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Morningrise

1 rating: 5.0
An album by Opeth

Reissue of Swedish melodic death metal act's second album, originally released in 1996. Includes one bonus track, 'Eternal Soul Torture' (prev. unreleased). 2000 release. Standard jewel case.--This text refers to an alternateAudio CDedition.

Tags: Music
1 review about Morningrise

Original, visual, romantic, poignant, beautiful...

  • Dec 23, 2001
Rating:
+5
Does Opeth introduce the extreme metal world to the glorified complexities of progressive rock? Or do they merge the dynamic, anti-song qualities of prog with an aesthetic of death metal? I guess it doesn't matter, but whatever they're doing, they're doing it brilliantly. Based on a blend of Swedish death metal, melodic progressive rock, and acoustic interludes, they can't be classified easily. In the end, though, classifications are irrelevant. To sum the band up quickly, Opeth presents a ceaseless onslaught of dynamics, where a grinding metal assault (with death growls) can be exchanged for a gorgeous acoustic lull (with soft "clean" vocals) in a heartbeat. However, though the change happens very often, it never becomes a cliché of itself. It's perfectly natural and fits well, never disrupting a song's flow. Apart from Opeth's musical brilliance, they have a knack for conveying real emotion and beauty in their music. This album also just about has the coolest title ever - Morningrise.

The album features only five songs. This is no EP, however. Impressively, the shortest song here is about 10 minutes ("Advent") and the longest track is an incredible 20 minutes ("Black Rose Immortal"). Or at least that's what the back of the CD case says. It's hard to believe it, though. After all, when listening to the music of Morningrise, time slips away and long epic songs end far too quickly. 10-minute songs seem to end in 4 minutes... the 20-minute opus feels no more than 10-minutes. When the album is over, the listener is not exhausted...one is compelled by Opeth's seducing power to play the album again and again.

It is not, however, an easy album to put together on the cerebral level, even considering their epic nature. Individual songs don't involve repeated themes...they just flow smoothly from one movement to another. While most bands will reuse themes and melodies to establish cohesion, Opeth just goes through movements with less regard for unity. A gale of heaviness will assault you at one moment, only to replaced by a beautiful acoustic passage the next. I like what AMG's William York wrote about the album. He said: "[The musical changes] happen much like scenes changes in a movie, as there is very little repetition within the songs...the tracks here could best be described as miniature audio movies." Because of this unusual writing style, the songs on Morningrise don't really "stick." The album is very melodic, but without repetition, it doesn't sink in too fast. Only through countless listens can Morningrise be pieced together and understood musically. This is no chore, however -- it is a musical experience rivaled by few albums I've heard. There is also the possibility that the album may be some sort of concept (lyrically, all the songs seem to be about lost love). The lyrics are very visual and poetic...nothing like the Satanic-orgy-murder-sacrifice krap one might expect from an album with death metal vocals. The lyrics, like the music, are fairly unbound in terms of structure, again making it difficult to assemble mentally. There are no verse-chorus-verse-chorus structures here...nothing that even resembles conventional song structure.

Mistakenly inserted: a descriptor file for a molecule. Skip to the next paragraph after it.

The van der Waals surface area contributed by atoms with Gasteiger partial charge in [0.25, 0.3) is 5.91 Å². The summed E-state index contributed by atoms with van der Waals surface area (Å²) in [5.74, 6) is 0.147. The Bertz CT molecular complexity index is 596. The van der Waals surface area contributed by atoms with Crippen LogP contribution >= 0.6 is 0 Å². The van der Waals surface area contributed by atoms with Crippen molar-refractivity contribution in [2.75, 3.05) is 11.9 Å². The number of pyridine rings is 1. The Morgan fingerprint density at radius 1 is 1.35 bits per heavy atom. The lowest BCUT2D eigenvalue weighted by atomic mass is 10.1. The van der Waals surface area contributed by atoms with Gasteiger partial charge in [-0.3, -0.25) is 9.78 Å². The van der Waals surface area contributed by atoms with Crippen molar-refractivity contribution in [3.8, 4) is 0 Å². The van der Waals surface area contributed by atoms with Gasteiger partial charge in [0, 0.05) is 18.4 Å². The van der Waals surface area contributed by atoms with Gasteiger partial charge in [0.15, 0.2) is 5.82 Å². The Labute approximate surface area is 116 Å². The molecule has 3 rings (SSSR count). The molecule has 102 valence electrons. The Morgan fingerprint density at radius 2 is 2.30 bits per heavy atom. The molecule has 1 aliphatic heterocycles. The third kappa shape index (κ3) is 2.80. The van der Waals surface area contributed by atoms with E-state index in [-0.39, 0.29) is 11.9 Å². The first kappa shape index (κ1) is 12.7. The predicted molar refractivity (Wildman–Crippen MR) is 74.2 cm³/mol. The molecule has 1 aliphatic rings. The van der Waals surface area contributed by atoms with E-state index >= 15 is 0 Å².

I expected one problem: the lyrics are pretty spaced out, and I thought the epic songs would need lots of superfluous instrumental padding. Normally this is a criticism I raise against the many bands who meander into "nowhere land" with tripped jamming. (Usually long songs require lots of lyrical sections to give them form and cohesion.) Remarkably, Opeth easily evades any such reproach. The instrumental sections are never boring. The band's instrumental interplay is nothing short of brilliant, each passage meticulously constructed melodically. This is not random jamming. The detail, precision, and distinctness of the instrumental sections is nothing short of stunning, and they never release the fettered listener from their vice-like grip.

Tracks 1 to 4 are all fairly similar (but not interchangeable), blending amazing heavy-but-melodic riffing with sumptuous acoustic sections. The track that really sticks out musically is the 11-minute ballad "To Bid You Farewell." For seven minutes it is beautiful acoustic melodies and clean vocals. There is a brief but powerful electric section near the finale, but the soft vocals persist...there is no growling in this song! It doesn't matter that I haven't heard every ballad ever written...this is still one of the best ever! (Listen to the interplay between the acoustic guitars and the bass, and how it builds to the heavy part...so cool.) Vocalist/guitarist/lyricist Mikael Akerfeldt seems to be a romantic at heart, and I admire that. His vocals have improved tremendously on later records (especially his growl, but also his clean singing and enunciation). Still, he sounds excellent here -- full of passion. He's a favorite.

Morningrise is absolutely one of the most unique albums I've ever heard. But being original doesn't automatically make you good. Without the melodic sense and the passion to back it up, originality doesn't mean that much. Opeth is one of the rare bands with everything. I'm sure some people would sell their souls to have this band's sophistication and ingeniousness.

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Morningrise
Details
Label: Century Media
Artist: Opeth
Release Date: June 24, 1997

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